For the IIFYM pros, you can set macro goals dependent on your fitness goals. The biggest win? The MyFitnessPal blog that offers nutritional tips and fitness coaching. Check-in daily for free workouts and recipes. Plus, you can use it on your Apple Watch.
2. Best motivational calorie counting app: Control My Weight
- Price: Free
- Best for: Morale boosting progress updates
This calorie counter free app helps you reach a targeted weight by giving you progress updates and telling you the amount of fat, carbs and sugar you have consumed throughout the day.
If you're someone who likes to eat pre-made healthy snacks, you'll make good use the barcode scanner to take the faff out of food tracking. But, on evenings when you have more time to cook, log whole recipes easily using the ingredients functions.
This free fitness app also helps to revamp your diet, by suggesting foods to add and to discard. Winner.
3. Best nutrition database calorie counting app: MyNetDiary
- Price: £3.99
- Best for: A support network
This app to scan food for calories allows you to scan the barcodes of your food, calculating calorie intake on the spot. According to MND they have more than 988,000 foods in their database – pretty impressive.
It beats most other diet apps as it has a community forum that gives you the chance to speak with fellow users looking to share tips, motivation, and recipe ideas. A perfect tool for those on the go.
4. Best calorie counting app to stop dieting: Noom
- Price: Free
- Best for: Coaching you through lifestyle changes
Noom sets itself apart from day one: this app isn't about quick or rash fixes, the goal is to make lasting change.
'We work with customers across the globe to help them create healthier habits, reduce their risk of chronic health problems, reverse disease, and foster healthier relationships with themselves in the process,' says the brand.
Great marketing spiel, but what does that actually mean for you? A loss of 5% or more of body weight and a reduction in risk of diabetes and other conditions, according to research published in journal British Medical Journal (BMJ).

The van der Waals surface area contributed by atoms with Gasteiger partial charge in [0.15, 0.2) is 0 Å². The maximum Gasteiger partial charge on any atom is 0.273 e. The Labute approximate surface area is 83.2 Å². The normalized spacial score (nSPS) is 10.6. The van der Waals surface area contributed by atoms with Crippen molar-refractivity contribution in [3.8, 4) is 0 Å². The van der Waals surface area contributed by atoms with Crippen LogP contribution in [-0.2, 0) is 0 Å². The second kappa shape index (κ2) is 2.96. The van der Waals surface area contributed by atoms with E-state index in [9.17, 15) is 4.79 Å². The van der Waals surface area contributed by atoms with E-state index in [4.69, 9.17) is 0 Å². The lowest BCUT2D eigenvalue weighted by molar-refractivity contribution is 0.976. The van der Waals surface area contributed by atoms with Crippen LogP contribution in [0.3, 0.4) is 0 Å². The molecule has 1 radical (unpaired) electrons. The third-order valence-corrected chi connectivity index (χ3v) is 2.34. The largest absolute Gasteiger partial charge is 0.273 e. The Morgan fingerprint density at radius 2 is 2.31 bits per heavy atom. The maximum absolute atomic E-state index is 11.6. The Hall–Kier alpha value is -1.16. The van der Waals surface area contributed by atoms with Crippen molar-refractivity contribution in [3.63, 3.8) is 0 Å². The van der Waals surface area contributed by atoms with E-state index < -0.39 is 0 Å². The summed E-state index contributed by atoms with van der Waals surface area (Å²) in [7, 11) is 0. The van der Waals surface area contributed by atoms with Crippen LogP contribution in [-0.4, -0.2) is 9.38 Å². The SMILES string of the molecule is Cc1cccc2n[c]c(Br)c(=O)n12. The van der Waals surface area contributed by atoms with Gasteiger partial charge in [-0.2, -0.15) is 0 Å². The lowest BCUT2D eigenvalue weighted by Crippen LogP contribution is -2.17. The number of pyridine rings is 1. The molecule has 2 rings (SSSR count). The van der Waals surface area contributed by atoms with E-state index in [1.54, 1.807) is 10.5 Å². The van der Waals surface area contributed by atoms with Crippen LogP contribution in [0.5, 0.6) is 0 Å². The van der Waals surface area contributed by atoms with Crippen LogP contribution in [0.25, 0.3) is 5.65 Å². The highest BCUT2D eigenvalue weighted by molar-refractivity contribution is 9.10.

To get you started on your journey you'll answer an online survey so Noom's 360-degree team can gather information about your health and environment. Your results then inform a plan that's delivered to your inbox.
The app links you up with an interactive coach, giving you access to your recorded exercise and food diary and ensuring you're making progress.
Link it up to your Apple Watch to get daily breakdowns of your meals. Now that's easy.
5. Best free calorie counting app: Lose it!
- Price: Free
- Best for: a user-friendly comprehensive food database
This food calorie counter app is not just another calorie counter app, it takes your grocery shopping to another level. With a detailed database of what you may be putting into your body, this app also works as a food diary with its barcode scanner. (Adding new foods also isn't a big task).
On Lose It! you can check your fat loss journey through graphs and keep in touch with a community online.
6. Best UK database calorie counting app: Calorie Counter+
- Price: Free 7 day trial, then £3.99 per month
- Best for: UK food database
With over 250,000 products with photos of their UK food database, this is the app for anyone trying to log food and being caught out by the 'Americanisms' of some of the big apps.
Over your 7-day free trial, track your carbs, sugar, protein, fat, saturated fat, salt and fibre and be secure in the knowledge each product has been verified for accuracy.
Link up with your activity tracker via Apple Health to bring all your goals into one place - just remember, if counting calories ever begins to feel restrictive or a bit too much, take a break. Come back when you feel ready or leave it for a little longer depending on how you feel. These tools are there to help you, not rule your life or cause anxiety.
Now you're app-ed up, get kitted out with a new fitness tracker